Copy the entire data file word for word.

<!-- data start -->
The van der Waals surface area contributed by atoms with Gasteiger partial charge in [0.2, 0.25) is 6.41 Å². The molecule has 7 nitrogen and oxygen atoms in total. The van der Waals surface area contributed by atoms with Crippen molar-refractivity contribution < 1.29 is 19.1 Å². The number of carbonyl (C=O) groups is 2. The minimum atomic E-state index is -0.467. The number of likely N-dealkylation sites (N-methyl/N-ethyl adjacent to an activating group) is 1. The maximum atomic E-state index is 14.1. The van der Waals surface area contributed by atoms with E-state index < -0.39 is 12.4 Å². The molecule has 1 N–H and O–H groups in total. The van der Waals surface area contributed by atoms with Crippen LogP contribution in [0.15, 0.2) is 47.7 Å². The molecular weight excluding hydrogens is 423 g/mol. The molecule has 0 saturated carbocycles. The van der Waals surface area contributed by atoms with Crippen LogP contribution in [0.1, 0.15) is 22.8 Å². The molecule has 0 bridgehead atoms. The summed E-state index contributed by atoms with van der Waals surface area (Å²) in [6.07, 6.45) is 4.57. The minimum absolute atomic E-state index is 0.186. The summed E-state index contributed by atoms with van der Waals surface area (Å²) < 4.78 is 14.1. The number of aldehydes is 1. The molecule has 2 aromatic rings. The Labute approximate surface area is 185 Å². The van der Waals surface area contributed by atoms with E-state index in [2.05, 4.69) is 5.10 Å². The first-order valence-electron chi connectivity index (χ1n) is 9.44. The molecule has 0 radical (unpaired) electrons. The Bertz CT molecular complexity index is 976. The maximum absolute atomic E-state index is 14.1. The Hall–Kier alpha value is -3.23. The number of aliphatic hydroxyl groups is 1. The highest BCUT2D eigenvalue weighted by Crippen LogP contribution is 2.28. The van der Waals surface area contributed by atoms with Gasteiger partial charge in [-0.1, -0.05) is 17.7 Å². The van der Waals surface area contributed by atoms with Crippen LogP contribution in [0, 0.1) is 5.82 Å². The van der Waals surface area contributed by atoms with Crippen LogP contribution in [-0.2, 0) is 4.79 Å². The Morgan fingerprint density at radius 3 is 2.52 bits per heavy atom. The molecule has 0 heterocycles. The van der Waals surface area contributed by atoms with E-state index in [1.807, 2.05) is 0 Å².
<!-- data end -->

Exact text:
The van der Waals surface area contributed by atoms with Gasteiger partial charge in [0.2, 0.25) is 6.41 Å². The molecule has 7 nitrogen and oxygen atoms in total. The van der Waals surface area contributed by atoms with Crippen molar-refractivity contribution < 1.29 is 19.1 Å². The number of carbonyl (C=O) groups is 2. The minimum atomic E-state index is -0.467. The number of likely N-dealkylation sites (N-methyl/N-ethyl adjacent to an activating group) is 1. The maximum atomic E-state index is 14.1. The van der Waals surface area contributed by atoms with E-state index < -0.39 is 12.4 Å². The molecule has 1 N–H and O–H groups in total. The van der Waals surface area contributed by atoms with Crippen LogP contribution in [0.15, 0.2) is 47.7 Å². The molecular weight excluding hydrogens is 423 g/mol. The molecule has 0 saturated carbocycles. The van der Waals surface area contributed by atoms with Crippen LogP contribution in [0.1, 0.15) is 22.8 Å². The molecule has 0 bridgehead atoms. The summed E-state index contributed by atoms with van der Waals surface area (Å²) in [6.07, 6.45) is 4.57. The minimum absolute atomic E-state index is 0.186. The summed E-state index contributed by atoms with van der Waals surface area (Å²) < 4.78 is 14.1. The number of aldehydes is 1. The molecule has 2 aromatic rings. The Labute approximate surface area is 185 Å². The van der Waals surface area contributed by atoms with E-state index in [2.05, 4.69) is 5.10 Å². The first-order valence-electron chi connectivity index (χ1n) is 9.44. The molecule has 0 radical (unpaired) electrons. The Bertz CT molecular complexity index is 976. The maximum absolute atomic E-state index is 14.1. The Hall–Kier alpha value is -3.23. The number of aliphatic hydroxyl groups is 1. The highest BCUT2D eigenvalue weighted by Crippen LogP contribution is 2.28. The van der Waals surface area contributed by atoms with Gasteiger partial charge in [-0.1, -0.05) is 17.7 Å². The van der Waals surface area contributed by atoms with Crippen LogP contribution in [0, 0.1) is 5.82 Å². The van der Waals surface area contributed by atoms with Crippen LogP contribution in [-0.2, 0) is 4.79 Å². The Morgan fingerprint density at radius 3 is 2.52 bits per heavy atom. The molecule has 0 heterocycles. The van der Waals surface area contributed by atoms with E-state index in [1.807, 2.05) is 0 Å².